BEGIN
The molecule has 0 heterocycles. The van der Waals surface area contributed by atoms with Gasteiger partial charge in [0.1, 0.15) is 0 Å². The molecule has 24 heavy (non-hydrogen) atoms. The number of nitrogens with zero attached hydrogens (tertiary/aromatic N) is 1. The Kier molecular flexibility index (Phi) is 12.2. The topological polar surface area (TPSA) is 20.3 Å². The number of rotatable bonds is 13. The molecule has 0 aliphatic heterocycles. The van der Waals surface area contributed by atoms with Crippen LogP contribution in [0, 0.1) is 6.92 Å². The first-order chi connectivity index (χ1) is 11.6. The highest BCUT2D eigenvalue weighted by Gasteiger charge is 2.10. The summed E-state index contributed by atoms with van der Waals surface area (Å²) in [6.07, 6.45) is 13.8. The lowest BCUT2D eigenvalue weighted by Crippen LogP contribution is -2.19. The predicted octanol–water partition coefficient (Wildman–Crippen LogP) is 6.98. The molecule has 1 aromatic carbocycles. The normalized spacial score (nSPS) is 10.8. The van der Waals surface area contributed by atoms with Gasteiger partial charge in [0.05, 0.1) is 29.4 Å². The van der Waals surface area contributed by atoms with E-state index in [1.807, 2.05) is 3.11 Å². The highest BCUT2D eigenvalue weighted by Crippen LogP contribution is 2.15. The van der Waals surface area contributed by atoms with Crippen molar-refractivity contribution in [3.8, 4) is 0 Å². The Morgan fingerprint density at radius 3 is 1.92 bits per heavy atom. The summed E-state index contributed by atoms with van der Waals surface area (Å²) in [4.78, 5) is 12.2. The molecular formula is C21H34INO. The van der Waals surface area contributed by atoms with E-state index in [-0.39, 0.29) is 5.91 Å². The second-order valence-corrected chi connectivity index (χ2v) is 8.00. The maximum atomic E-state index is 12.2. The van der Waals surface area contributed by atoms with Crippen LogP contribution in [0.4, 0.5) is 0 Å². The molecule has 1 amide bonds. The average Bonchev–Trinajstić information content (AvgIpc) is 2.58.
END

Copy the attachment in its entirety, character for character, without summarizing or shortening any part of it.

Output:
The molecule has 0 heterocycles. The van der Waals surface area contributed by atoms with Gasteiger partial charge in [0.1, 0.15) is 0 Å². The molecule has 24 heavy (non-hydrogen) atoms. The number of nitrogens with zero attached hydrogens (tertiary/aromatic N) is 1. The Kier molecular flexibility index (Phi) is 12.2. The topological polar surface area (TPSA) is 20.3 Å². The number of rotatable bonds is 13. The molecule has 0 aliphatic heterocycles. The van der Waals surface area contributed by atoms with Crippen LogP contribution in [0, 0.1) is 6.92 Å². The first-order chi connectivity index (χ1) is 11.6. The highest BCUT2D eigenvalue weighted by Gasteiger charge is 2.10. The summed E-state index contributed by atoms with van der Waals surface area (Å²) in [6.07, 6.45) is 13.8. The lowest BCUT2D eigenvalue weighted by Crippen LogP contribution is -2.19. The predicted octanol–water partition coefficient (Wildman–Crippen LogP) is 6.98. The molecule has 1 aromatic carbocycles. The normalized spacial score (nSPS) is 10.8. The van der Waals surface area contributed by atoms with Gasteiger partial charge in [0.05, 0.1) is 29.4 Å². The van der Waals surface area contributed by atoms with E-state index in [1.807, 2.05) is 3.11 Å². The highest BCUT2D eigenvalue weighted by Crippen LogP contribution is 2.15. The van der Waals surface area contributed by atoms with Crippen molar-refractivity contribution in [3.8, 4) is 0 Å². The Morgan fingerprint density at radius 3 is 1.92 bits per heavy atom. The summed E-state index contributed by atoms with van der Waals surface area (Å²) in [4.78, 5) is 12.2. The molecular formula is C21H34INO. The van der Waals surface area contributed by atoms with E-state index in [-0.39, 0.29) is 5.91 Å². The second-order valence-corrected chi connectivity index (χ2v) is 8.00. The maximum atomic E-state index is 12.2. The van der Waals surface area contributed by atoms with Crippen LogP contribution in [0.4, 0.5) is 0 Å². The molecule has 1 amide bonds. The average Bonchev–Trinajstić information content (AvgIpc) is 2.58.